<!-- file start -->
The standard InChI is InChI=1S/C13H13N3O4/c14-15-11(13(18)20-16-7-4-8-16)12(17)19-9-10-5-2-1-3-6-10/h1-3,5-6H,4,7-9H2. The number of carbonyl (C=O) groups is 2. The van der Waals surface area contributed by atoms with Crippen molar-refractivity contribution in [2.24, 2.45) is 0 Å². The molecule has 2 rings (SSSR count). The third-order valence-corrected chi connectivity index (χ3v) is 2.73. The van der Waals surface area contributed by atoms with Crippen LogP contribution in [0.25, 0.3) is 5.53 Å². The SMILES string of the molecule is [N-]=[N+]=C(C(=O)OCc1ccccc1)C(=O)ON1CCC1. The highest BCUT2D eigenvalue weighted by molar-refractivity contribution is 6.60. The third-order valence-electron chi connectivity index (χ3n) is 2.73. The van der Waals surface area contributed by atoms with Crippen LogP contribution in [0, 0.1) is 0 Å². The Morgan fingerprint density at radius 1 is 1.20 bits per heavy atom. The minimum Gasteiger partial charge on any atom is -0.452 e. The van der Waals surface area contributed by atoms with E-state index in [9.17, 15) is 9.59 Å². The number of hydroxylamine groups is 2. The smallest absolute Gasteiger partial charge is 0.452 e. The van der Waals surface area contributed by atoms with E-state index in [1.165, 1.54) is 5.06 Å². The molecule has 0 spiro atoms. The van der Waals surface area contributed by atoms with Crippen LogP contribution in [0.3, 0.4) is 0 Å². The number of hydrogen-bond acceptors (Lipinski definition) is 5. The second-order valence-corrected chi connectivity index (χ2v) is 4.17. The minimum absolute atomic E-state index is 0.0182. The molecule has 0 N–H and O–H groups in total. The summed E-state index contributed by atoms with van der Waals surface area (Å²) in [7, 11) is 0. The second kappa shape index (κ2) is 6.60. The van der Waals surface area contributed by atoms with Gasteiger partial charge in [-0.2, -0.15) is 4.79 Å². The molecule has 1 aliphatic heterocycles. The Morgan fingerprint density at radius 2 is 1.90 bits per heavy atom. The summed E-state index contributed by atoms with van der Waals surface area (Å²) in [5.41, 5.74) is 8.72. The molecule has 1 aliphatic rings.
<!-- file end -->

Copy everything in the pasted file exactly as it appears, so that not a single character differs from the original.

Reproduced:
The standard InChI is InChI=1S/C13H13N3O4/c14-15-11(13(18)20-16-7-4-8-16)12(17)19-9-10-5-2-1-3-6-10/h1-3,5-6H,4,7-9H2. The number of carbonyl (C=O) groups is 2. The van der Waals surface area contributed by atoms with Crippen molar-refractivity contribution in [2.24, 2.45) is 0 Å². The molecule has 2 rings (SSSR count). The third-order valence-corrected chi connectivity index (χ3v) is 2.73. The van der Waals surface area contributed by atoms with Crippen LogP contribution in [0.25, 0.3) is 5.53 Å². The SMILES string of the molecule is [N-]=[N+]=C(C(=O)OCc1ccccc1)C(=O)ON1CCC1. The highest BCUT2D eigenvalue weighted by molar-refractivity contribution is 6.60. The third-order valence-electron chi connectivity index (χ3n) is 2.73. The van der Waals surface area contributed by atoms with Crippen LogP contribution in [0, 0.1) is 0 Å². The Morgan fingerprint density at radius 1 is 1.20 bits per heavy atom. The minimum Gasteiger partial charge on any atom is -0.452 e. The van der Waals surface area contributed by atoms with E-state index in [9.17, 15) is 9.59 Å². The number of hydroxylamine groups is 2. The smallest absolute Gasteiger partial charge is 0.452 e. The van der Waals surface area contributed by atoms with E-state index in [1.165, 1.54) is 5.06 Å². The molecule has 0 spiro atoms. The van der Waals surface area contributed by atoms with Crippen LogP contribution in [0.3, 0.4) is 0 Å². The number of hydrogen-bond acceptors (Lipinski definition) is 5. The second-order valence-corrected chi connectivity index (χ2v) is 4.17. The minimum absolute atomic E-state index is 0.0182. The molecule has 0 N–H and O–H groups in total. The summed E-state index contributed by atoms with van der Waals surface area (Å²) in [7, 11) is 0. The second kappa shape index (κ2) is 6.60. The van der Waals surface area contributed by atoms with Gasteiger partial charge in [-0.2, -0.15) is 4.79 Å². The molecule has 1 aliphatic heterocycles. The Morgan fingerprint density at radius 2 is 1.90 bits per heavy atom. The summed E-state index contributed by atoms with van der Waals surface area (Å²) in [5.41, 5.74) is 8.72. The molecule has 1 aliphatic rings.